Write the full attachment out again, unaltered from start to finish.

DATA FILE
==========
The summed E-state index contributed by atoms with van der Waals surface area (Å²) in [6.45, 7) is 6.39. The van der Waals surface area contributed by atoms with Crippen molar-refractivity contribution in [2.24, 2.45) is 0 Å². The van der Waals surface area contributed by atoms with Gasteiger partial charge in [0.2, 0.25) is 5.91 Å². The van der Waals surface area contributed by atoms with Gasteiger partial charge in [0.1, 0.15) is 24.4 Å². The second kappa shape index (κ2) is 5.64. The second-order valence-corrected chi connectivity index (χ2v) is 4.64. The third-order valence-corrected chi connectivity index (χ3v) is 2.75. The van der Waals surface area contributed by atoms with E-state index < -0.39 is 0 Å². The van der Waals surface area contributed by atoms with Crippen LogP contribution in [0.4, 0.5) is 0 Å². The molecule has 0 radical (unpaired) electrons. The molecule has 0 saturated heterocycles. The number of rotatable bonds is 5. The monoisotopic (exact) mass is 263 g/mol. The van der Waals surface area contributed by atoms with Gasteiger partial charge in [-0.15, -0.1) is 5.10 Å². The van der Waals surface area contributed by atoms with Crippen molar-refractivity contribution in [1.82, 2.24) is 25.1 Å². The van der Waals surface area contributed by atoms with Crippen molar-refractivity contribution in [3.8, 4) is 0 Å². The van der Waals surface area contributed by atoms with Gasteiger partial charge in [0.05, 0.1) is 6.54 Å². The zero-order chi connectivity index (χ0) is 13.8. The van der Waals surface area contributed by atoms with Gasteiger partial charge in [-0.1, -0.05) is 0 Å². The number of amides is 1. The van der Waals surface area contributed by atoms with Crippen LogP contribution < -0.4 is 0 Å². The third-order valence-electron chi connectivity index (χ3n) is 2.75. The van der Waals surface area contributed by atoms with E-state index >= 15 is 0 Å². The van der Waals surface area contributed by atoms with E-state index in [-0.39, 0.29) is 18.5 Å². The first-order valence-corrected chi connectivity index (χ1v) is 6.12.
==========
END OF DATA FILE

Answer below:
The summed E-state index contributed by atoms with van der Waals surface area (Å²) in [6.45, 7) is 6.39. The van der Waals surface area contributed by atoms with Crippen molar-refractivity contribution in [2.24, 2.45) is 0 Å². The van der Waals surface area contributed by atoms with Gasteiger partial charge in [0.2, 0.25) is 5.91 Å². The van der Waals surface area contributed by atoms with Gasteiger partial charge in [0.1, 0.15) is 24.4 Å². The second kappa shape index (κ2) is 5.64. The second-order valence-corrected chi connectivity index (χ2v) is 4.64. The third-order valence-corrected chi connectivity index (χ3v) is 2.75. The van der Waals surface area contributed by atoms with E-state index < -0.39 is 0 Å². The van der Waals surface area contributed by atoms with Crippen LogP contribution in [0.4, 0.5) is 0 Å². The molecule has 0 radical (unpaired) electrons. The molecule has 0 saturated heterocycles. The number of rotatable bonds is 5. The monoisotopic (exact) mass is 263 g/mol. The van der Waals surface area contributed by atoms with Gasteiger partial charge in [-0.15, -0.1) is 5.10 Å². The van der Waals surface area contributed by atoms with Crippen molar-refractivity contribution in [1.82, 2.24) is 25.1 Å². The van der Waals surface area contributed by atoms with Crippen molar-refractivity contribution in [3.8, 4) is 0 Å². The van der Waals surface area contributed by atoms with Gasteiger partial charge in [0.05, 0.1) is 6.54 Å². The zero-order chi connectivity index (χ0) is 13.8. The van der Waals surface area contributed by atoms with Gasteiger partial charge in [-0.1, -0.05) is 0 Å². The number of amides is 1. The van der Waals surface area contributed by atoms with Crippen LogP contribution < -0.4 is 0 Å². The third-order valence-electron chi connectivity index (χ3n) is 2.75. The van der Waals surface area contributed by atoms with E-state index >= 15 is 0 Å². The van der Waals surface area contributed by atoms with E-state index in [-0.39, 0.29) is 18.5 Å². The first-order valence-corrected chi connectivity index (χ1v) is 6.12.